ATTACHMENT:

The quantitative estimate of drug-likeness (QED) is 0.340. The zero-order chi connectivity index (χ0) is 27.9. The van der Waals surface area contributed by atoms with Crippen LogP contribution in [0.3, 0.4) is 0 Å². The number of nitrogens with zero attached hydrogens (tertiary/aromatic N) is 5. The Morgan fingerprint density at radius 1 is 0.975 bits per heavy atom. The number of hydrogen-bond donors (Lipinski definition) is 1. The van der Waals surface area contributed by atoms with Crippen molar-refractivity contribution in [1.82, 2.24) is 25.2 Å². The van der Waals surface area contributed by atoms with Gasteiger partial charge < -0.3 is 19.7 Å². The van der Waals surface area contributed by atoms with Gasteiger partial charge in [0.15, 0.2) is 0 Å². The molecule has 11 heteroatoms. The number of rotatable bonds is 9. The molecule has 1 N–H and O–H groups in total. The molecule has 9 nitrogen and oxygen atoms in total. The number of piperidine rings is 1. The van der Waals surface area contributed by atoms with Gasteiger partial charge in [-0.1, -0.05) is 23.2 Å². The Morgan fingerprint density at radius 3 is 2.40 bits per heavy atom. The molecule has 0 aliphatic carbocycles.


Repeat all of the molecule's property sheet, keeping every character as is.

The quantitative estimate of drug-likeness (QED) is 0.340. The zero-order chi connectivity index (χ0) is 27.9. The van der Waals surface area contributed by atoms with Crippen LogP contribution in [0.3, 0.4) is 0 Å². The number of nitrogens with zero attached hydrogens (tertiary/aromatic N) is 5. The Morgan fingerprint density at radius 1 is 0.975 bits per heavy atom. The number of hydrogen-bond donors (Lipinski definition) is 1. The van der Waals surface area contributed by atoms with Crippen molar-refractivity contribution in [1.82, 2.24) is 25.2 Å². The van der Waals surface area contributed by atoms with Gasteiger partial charge < -0.3 is 19.7 Å². The van der Waals surface area contributed by atoms with Gasteiger partial charge in [0.15, 0.2) is 0 Å². The molecule has 11 heteroatoms. The number of rotatable bonds is 9. The molecule has 1 N–H and O–H groups in total. The molecule has 9 nitrogen and oxygen atoms in total. The number of piperidine rings is 1. The van der Waals surface area contributed by atoms with Gasteiger partial charge in [-0.1, -0.05) is 23.2 Å². The Morgan fingerprint density at radius 3 is 2.40 bits per heavy atom. The molecule has 0 aliphatic carbocycles.